Harold Lloyd was the go-getter for the Jazz Age. Joe E. Brown was the go-getter for the Depression Era. Danny McBride is the go-getter for the End Time.
Classic comedy is filled with humble jerks. But Harold Lloyd did something different with the perennial comedy fool - he gave him confidence and drive. Lloyd came to represent the All-American go-getter - ambitious, determined, enthusiastic and industrious. He was a Horatio Alger character, a down-and-out boy able to achieve the American Dream of wealth and success through hard work, courage and determination. He was able to rise from a humble background to life of respectable middle-class security and comfort. Lloyd's message was that a man could achieve amazing feats if only he believed in himself. Confidence was strength. Confidence was, in and of itself, an achievement. In Girl Shy, Lloyd must acquire confidence to resolve his shyness and stuttering. In Grandma's Boy (1922), Lloyd relies on a magic charm given to him by his grandmother to gain courage and confidence. The importance of confidence comes up in many of Lloyd's films.
During the 1920s, Lloyd's upbeat demeanor and confidence were inspiring to American audiences. But some, including biographer Annette D'Agostino, believe that Lloyd's popularity declined in the early thirties because the Depression-weary public no longer believed in the American Dream. These people waiting on bread lines rejected Lloyd's optimistic lessons of success.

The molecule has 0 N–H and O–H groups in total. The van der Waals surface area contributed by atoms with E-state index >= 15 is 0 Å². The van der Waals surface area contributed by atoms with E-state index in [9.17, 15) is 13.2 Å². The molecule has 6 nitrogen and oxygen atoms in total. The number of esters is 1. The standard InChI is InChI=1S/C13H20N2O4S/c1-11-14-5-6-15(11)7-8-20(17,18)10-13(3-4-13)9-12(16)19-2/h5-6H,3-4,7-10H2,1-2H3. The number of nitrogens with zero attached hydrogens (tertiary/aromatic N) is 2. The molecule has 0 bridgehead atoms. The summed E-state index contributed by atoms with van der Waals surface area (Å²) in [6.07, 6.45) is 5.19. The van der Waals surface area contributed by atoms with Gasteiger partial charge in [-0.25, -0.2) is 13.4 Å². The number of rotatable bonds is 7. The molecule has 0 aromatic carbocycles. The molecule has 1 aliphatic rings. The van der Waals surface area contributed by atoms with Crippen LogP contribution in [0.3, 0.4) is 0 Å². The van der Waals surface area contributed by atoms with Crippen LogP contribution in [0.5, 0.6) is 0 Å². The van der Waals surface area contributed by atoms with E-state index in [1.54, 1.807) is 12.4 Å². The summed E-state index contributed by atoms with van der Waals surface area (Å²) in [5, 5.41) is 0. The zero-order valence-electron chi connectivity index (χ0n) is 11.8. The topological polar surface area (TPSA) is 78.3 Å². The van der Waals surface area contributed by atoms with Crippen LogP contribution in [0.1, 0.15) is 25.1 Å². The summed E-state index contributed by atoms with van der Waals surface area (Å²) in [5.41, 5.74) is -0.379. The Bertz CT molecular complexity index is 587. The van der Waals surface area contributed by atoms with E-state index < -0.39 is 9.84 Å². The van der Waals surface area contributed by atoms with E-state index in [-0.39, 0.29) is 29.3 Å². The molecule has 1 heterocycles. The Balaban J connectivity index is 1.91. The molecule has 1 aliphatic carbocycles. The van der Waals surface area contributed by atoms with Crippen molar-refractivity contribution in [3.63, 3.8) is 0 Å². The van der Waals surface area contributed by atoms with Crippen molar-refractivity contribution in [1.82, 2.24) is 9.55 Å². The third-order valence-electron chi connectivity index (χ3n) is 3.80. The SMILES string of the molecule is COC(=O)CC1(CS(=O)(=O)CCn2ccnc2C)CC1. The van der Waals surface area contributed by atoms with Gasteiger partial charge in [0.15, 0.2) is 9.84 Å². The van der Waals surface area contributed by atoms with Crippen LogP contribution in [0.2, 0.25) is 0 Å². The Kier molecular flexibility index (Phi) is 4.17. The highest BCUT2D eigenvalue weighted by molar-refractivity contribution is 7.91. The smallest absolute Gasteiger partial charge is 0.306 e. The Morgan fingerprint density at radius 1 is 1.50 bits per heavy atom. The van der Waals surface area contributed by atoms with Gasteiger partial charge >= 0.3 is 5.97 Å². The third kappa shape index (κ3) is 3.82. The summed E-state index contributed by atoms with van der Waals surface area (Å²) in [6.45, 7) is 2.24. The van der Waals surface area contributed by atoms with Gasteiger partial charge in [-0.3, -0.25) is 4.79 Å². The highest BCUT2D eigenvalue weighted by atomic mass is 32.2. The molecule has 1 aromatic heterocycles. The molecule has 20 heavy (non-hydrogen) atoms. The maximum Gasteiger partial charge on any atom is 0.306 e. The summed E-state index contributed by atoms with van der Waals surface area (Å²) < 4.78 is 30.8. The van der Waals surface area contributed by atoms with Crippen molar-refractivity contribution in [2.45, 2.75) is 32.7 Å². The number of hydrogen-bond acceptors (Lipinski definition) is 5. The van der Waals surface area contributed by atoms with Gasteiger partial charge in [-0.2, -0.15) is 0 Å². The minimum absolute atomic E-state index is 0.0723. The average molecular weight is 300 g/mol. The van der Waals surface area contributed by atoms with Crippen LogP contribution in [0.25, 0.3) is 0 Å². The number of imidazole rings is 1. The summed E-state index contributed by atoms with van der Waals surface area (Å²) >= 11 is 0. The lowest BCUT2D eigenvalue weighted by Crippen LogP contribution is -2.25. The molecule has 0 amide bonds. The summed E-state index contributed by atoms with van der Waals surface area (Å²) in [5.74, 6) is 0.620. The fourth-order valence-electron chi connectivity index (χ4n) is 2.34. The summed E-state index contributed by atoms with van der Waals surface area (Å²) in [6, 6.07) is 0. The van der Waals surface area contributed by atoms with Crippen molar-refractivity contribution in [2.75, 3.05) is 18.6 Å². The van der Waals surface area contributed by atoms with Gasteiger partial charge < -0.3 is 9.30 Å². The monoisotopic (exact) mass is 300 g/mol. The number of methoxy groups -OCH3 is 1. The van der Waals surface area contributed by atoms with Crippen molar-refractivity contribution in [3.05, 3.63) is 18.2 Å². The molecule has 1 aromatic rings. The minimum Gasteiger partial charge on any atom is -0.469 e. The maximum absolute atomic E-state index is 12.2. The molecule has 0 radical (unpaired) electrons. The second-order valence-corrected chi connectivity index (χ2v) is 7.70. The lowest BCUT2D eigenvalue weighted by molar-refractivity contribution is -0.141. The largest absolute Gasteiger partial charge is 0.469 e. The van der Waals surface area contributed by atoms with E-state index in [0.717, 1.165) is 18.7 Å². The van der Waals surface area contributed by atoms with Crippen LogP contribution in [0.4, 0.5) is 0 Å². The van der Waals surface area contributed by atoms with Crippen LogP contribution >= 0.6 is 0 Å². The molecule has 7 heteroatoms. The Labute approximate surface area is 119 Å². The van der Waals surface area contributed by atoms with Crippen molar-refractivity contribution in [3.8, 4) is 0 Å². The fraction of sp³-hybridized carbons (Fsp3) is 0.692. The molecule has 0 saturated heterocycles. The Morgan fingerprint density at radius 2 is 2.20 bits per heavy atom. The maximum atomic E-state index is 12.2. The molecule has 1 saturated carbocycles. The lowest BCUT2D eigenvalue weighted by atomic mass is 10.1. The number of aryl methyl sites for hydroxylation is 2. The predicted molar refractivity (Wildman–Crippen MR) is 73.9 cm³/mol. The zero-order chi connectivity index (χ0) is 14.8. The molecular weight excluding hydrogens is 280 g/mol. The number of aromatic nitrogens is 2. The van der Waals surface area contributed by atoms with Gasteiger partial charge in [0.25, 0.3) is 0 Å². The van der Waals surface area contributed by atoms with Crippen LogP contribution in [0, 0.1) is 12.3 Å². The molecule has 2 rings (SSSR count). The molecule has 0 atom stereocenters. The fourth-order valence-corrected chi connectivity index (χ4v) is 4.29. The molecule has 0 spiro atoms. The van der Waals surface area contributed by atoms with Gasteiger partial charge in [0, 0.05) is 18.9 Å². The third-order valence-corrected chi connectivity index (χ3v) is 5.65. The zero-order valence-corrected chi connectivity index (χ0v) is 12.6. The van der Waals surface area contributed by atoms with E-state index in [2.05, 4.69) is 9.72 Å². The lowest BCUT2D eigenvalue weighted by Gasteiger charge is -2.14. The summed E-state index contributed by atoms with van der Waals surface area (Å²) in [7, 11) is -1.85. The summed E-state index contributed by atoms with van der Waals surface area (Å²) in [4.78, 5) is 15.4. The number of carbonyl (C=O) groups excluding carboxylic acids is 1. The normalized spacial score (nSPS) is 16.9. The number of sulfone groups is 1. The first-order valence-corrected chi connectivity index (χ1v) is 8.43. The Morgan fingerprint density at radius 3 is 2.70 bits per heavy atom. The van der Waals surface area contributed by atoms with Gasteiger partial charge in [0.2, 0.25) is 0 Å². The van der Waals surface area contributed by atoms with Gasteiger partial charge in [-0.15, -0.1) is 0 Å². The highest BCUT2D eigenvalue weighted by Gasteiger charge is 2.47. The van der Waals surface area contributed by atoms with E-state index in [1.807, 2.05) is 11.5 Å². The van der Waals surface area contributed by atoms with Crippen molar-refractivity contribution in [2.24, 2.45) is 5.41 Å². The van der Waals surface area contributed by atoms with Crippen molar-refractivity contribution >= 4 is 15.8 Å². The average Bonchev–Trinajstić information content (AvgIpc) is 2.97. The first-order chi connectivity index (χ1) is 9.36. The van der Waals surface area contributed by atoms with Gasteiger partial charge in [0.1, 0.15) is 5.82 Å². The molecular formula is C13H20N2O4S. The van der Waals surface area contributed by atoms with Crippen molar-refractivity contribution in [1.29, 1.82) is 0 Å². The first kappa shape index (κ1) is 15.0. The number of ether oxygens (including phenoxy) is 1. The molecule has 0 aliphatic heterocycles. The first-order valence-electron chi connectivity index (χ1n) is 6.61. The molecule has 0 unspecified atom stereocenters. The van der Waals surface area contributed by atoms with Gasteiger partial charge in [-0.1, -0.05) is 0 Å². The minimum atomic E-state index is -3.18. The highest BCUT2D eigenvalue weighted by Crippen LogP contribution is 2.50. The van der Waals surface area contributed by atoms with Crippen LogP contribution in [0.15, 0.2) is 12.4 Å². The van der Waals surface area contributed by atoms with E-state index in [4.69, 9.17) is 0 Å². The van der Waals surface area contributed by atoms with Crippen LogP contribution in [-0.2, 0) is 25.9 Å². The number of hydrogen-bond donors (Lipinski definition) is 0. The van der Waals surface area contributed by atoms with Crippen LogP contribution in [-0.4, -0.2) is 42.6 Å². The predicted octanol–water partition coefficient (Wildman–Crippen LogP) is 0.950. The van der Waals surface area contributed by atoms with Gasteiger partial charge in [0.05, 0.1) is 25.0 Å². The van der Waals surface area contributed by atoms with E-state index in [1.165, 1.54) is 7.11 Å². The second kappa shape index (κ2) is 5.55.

It was at this time that Joe E. Brown took the Harold Lloyd formula and transformed the go-getter character into something new. His was a tougher character for a tougher day. The character could, at times, be an arrogant jerk. Brown's first big hit was Elmer the Great, where he played irascible, conceited pitcher Elmer Kane. Kane was modeled after baseball pitcher Dizzy Dean, who enjoyed bragging about his prowess on the mound. Dean once said, "Anybody who's ever had the privilege of seeing me play knows that I am the greatest pitcher in the world." When a reporter challenged him about his bragging, he replied, "It ain't bragging if you can back it up."'
Now, long after Lloyd and Brown, film fans have been introduced to Danny McBride, who believes as Lloyd that confidence is the key to success and believes as Brown that there's nothing wrong with being an arrogant jerk. Except, truth be told, McBride is a lot more arrogant and jerky than Brown ever was. What might this new comedian say about America and what we, as its citizens, have become?
McBride made his debut in Foot Fist Way (2006) playing Fred Simmons, a fourth-degree black belt in Taekwondo who runs a smalltown dojo. Marc Mohan, movie critic with the Portland Oregonian, wrote, "Simmons instructs his charges. . . in the five pillars of his chosen martial art: Courtesy, Self-Control, Perseverance, Integrity and Indomitable Spirit. These also serve as chapter headings for the film — and Simmons has very little success in his own life abiding by them."